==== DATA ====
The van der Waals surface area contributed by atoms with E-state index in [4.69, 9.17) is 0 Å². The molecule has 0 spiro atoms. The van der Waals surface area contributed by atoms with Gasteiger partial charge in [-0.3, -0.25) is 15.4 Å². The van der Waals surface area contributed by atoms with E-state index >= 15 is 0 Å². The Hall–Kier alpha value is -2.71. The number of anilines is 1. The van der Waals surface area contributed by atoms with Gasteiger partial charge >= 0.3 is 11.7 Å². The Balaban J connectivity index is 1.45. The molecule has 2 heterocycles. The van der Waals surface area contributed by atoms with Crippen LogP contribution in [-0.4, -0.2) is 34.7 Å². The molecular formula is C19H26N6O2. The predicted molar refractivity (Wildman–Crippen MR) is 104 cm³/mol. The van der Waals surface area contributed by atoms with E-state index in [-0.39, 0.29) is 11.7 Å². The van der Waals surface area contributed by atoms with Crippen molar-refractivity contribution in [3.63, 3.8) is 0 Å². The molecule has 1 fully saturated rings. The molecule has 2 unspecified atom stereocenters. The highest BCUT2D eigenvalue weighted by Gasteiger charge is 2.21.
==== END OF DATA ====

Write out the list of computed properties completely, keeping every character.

The van der Waals surface area contributed by atoms with E-state index in [4.69, 9.17) is 0 Å². The molecule has 0 spiro atoms. The van der Waals surface area contributed by atoms with Gasteiger partial charge in [-0.3, -0.25) is 15.4 Å². The van der Waals surface area contributed by atoms with E-state index >= 15 is 0 Å². The Hall–Kier alpha value is -2.71. The number of anilines is 1. The van der Waals surface area contributed by atoms with Gasteiger partial charge >= 0.3 is 11.7 Å². The Balaban J connectivity index is 1.45. The molecule has 2 heterocycles. The van der Waals surface area contributed by atoms with Crippen LogP contribution in [-0.4, -0.2) is 34.7 Å². The molecular formula is C19H26N6O2. The predicted molar refractivity (Wildman–Crippen MR) is 104 cm³/mol. The van der Waals surface area contributed by atoms with E-state index in [-0.39, 0.29) is 11.7 Å². The van der Waals surface area contributed by atoms with Crippen molar-refractivity contribution in [3.63, 3.8) is 0 Å². The molecule has 1 fully saturated rings. The molecule has 2 unspecified atom stereocenters. The highest BCUT2D eigenvalue weighted by Gasteiger charge is 2.21.